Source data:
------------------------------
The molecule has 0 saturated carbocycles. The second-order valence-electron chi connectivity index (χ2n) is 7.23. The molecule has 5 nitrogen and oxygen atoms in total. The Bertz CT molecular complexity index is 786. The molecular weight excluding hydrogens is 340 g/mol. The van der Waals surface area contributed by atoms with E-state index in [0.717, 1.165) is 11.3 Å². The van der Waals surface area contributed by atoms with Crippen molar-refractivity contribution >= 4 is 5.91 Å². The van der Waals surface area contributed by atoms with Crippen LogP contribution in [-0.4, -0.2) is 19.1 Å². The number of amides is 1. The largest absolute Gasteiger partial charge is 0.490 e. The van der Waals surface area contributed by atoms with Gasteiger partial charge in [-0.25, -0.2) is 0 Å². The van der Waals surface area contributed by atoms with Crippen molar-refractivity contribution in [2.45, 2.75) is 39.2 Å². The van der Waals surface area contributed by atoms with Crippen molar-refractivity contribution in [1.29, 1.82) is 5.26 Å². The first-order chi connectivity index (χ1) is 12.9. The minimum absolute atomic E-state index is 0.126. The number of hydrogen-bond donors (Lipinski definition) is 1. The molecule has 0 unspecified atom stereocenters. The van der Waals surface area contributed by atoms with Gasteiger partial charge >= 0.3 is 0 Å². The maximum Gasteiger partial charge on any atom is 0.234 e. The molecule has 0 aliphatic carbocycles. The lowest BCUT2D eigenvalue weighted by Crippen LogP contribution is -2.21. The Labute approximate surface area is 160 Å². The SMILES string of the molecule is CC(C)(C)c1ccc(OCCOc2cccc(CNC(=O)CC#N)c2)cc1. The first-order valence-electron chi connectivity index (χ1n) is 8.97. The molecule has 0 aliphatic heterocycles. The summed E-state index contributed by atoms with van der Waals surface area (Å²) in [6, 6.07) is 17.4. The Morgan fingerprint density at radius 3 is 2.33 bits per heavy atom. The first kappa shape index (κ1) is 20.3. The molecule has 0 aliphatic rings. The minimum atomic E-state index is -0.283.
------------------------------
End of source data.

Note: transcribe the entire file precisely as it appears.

The molecule has 0 saturated carbocycles. The second-order valence-electron chi connectivity index (χ2n) is 7.23. The molecule has 5 nitrogen and oxygen atoms in total. The Bertz CT molecular complexity index is 786. The molecular weight excluding hydrogens is 340 g/mol. The van der Waals surface area contributed by atoms with E-state index in [0.717, 1.165) is 11.3 Å². The van der Waals surface area contributed by atoms with Crippen molar-refractivity contribution >= 4 is 5.91 Å². The van der Waals surface area contributed by atoms with Crippen LogP contribution in [-0.4, -0.2) is 19.1 Å². The number of amides is 1. The largest absolute Gasteiger partial charge is 0.490 e. The van der Waals surface area contributed by atoms with Gasteiger partial charge in [-0.25, -0.2) is 0 Å². The van der Waals surface area contributed by atoms with Crippen molar-refractivity contribution in [2.45, 2.75) is 39.2 Å². The van der Waals surface area contributed by atoms with Crippen molar-refractivity contribution in [1.29, 1.82) is 5.26 Å². The first-order chi connectivity index (χ1) is 12.9. The minimum absolute atomic E-state index is 0.126. The number of hydrogen-bond donors (Lipinski definition) is 1. The molecule has 0 unspecified atom stereocenters. The van der Waals surface area contributed by atoms with Gasteiger partial charge >= 0.3 is 0 Å². The maximum Gasteiger partial charge on any atom is 0.234 e. The molecule has 0 aliphatic carbocycles. The lowest BCUT2D eigenvalue weighted by Crippen LogP contribution is -2.21. The Labute approximate surface area is 160 Å². The SMILES string of the molecule is CC(C)(C)c1ccc(OCCOc2cccc(CNC(=O)CC#N)c2)cc1. The first-order valence-electron chi connectivity index (χ1n) is 8.97. The molecule has 0 aliphatic heterocycles. The summed E-state index contributed by atoms with van der Waals surface area (Å²) in [6, 6.07) is 17.4. The Morgan fingerprint density at radius 3 is 2.33 bits per heavy atom. The first kappa shape index (κ1) is 20.3. The molecule has 0 aliphatic rings. The minimum atomic E-state index is -0.283.